The sub-tropical Peruvian Andes experience a dry season from late April to early October and a wet season from mid to late October until April. While the Salkantay Trek is feasible throughout the year, the optimal trekking season coincides with the dry season, which is also the busiest period for Machu Picchu, between May and September. Therefore, the best trekking months for the Salkantay Trek fall between the shoulder wet months of March and April and the shoulder dry months of October and November.

For those planning to visit in June, we suggest booking the Inti Raymi 2023 Tour, which occurs on June 24th, and embarking on the Palcoyo Mountain Tour. This tour takes you through the breathtaking Rainbow Mountain, nestled in the Andes.

Best Time to do Salkantay Trek:

We recommend doing the Salkantay Trek between May and October. Although the trek is possible all year round, the rainy months from December to March make it challenging.

Salkantay Trek Weather:

The weather on the Salkantay Trek is diverse due to the varying terrain and altitude. The only section where weather is a significant concern is the Salkantay Pass and Soraypampa camp, where temperatures can drop below freezing. The other camps are relatively warm, thanks to their proximity to the cloud forest.

Salkantay Trek Weather Month by Month: October to March: These months constitute the rainy season, with sunny days (19°C) and warmer nights (4°C), but the frequency of rainfall is considerably high.

April to September:

This period is the dry season, with stable temperatures during the day (18°C), but the coldest nights (-10°C) of the year.

Changes in the Salkantay Trek Weather:

The ‘Abra Salkantay’ section experiences the most intense cold at night, with temperatures as low as -10°C. The rest of the trek features a tropical climate, with temperatures reaching 26°C during the day and 12°C at night, particularly on the section leading to Aguas Calientes.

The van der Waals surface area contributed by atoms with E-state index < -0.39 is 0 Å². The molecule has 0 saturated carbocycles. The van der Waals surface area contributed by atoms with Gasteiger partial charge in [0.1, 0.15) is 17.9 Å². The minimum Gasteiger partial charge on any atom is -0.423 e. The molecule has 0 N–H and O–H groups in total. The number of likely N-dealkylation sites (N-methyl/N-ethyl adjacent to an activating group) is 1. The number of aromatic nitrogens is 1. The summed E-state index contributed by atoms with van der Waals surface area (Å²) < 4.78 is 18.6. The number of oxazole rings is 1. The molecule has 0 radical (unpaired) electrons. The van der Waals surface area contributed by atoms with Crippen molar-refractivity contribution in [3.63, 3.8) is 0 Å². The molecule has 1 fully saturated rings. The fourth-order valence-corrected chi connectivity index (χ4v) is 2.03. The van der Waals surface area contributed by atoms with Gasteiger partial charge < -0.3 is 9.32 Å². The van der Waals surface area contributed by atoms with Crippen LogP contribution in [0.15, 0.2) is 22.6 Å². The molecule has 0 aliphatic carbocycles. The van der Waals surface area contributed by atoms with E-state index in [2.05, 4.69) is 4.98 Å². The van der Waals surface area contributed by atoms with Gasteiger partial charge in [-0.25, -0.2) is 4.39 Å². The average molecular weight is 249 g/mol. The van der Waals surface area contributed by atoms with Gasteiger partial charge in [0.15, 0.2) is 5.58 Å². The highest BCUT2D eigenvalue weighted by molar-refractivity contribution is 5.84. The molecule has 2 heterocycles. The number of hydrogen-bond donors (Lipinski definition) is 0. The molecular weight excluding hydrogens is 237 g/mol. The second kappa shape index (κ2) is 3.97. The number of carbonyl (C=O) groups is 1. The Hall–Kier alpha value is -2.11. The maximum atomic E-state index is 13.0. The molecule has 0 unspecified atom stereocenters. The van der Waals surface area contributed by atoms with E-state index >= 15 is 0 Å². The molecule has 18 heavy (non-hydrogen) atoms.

How Cold is the Salkantay Trek?

Temperatures follow a consistent pattern throughout the year, with warm days in the high twenties Celsius and cold mornings and nights in single digits and sometimes below zero degrees Celsius. Layering is the key to staying comfortable throughout the trek, particularly given the temperature fluctuations due to micro-climates at different altitudes. For details on ideal clothing requirements, see our equipment packing list section below.

Salkantay Trek Difficulty and Length

When it comes to Salkantay Trek Difficulty, it varies depending on one’s physical condition, prior experience with similar routes, and overall health. Generally, the trek is considered a high degree of effort, especially given the altitude, which is why it is important to properly acclimatize before tackling the more complex sections of the route.

The most challenging day is typically the second, which involves reaching the maximum point of the trek at Salkantay Pass, located at an altitude of 4,600 meters. However, with proper acclimatization, this day can be manageable.

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As for the Salkantay Trek Distance, the route covers a total of approximately 74 km (45.98 miles) over a period of 5 days, leading visitors to the Inca City of Machu Picchu.

If you have concerns about Salkantay Trek Difficulty, it’s recommended to follow our Training for Salkantay Trek recommendations to ensure that you’re physically prepared for the journey.

Salkantay Trek Altitude

The Salkantay Trek Altitude ranges from a minimum height of 2,200 meters above sea level (m.a.s.l.) at the last camp in Sahuayaco, to just over 4,600 meters (4,900 meters if you do the Salkantay and Inca Trail Trek) at the highest point of the trek. This could be the highest altitude you have ever experienced outside of an airplane.

At this altitude, the available oxygen per breath is nearly 45% less than what is available at sea level, which can result in various physiological impacts.

Cusco, where the Salkantay Trek starts, is situated at an altitude of 3,400 meters above sea level, which can be challenging for some individuals. To prepare for the trek, it is recommended to spend at least 48 hours in Cusco before starting the tour, drink plenty of fluids, avoid alcohol, and get some rest.

The Salkantay Trek Elevation profile shows that the first two days are challenging, but the trek gets easier after that.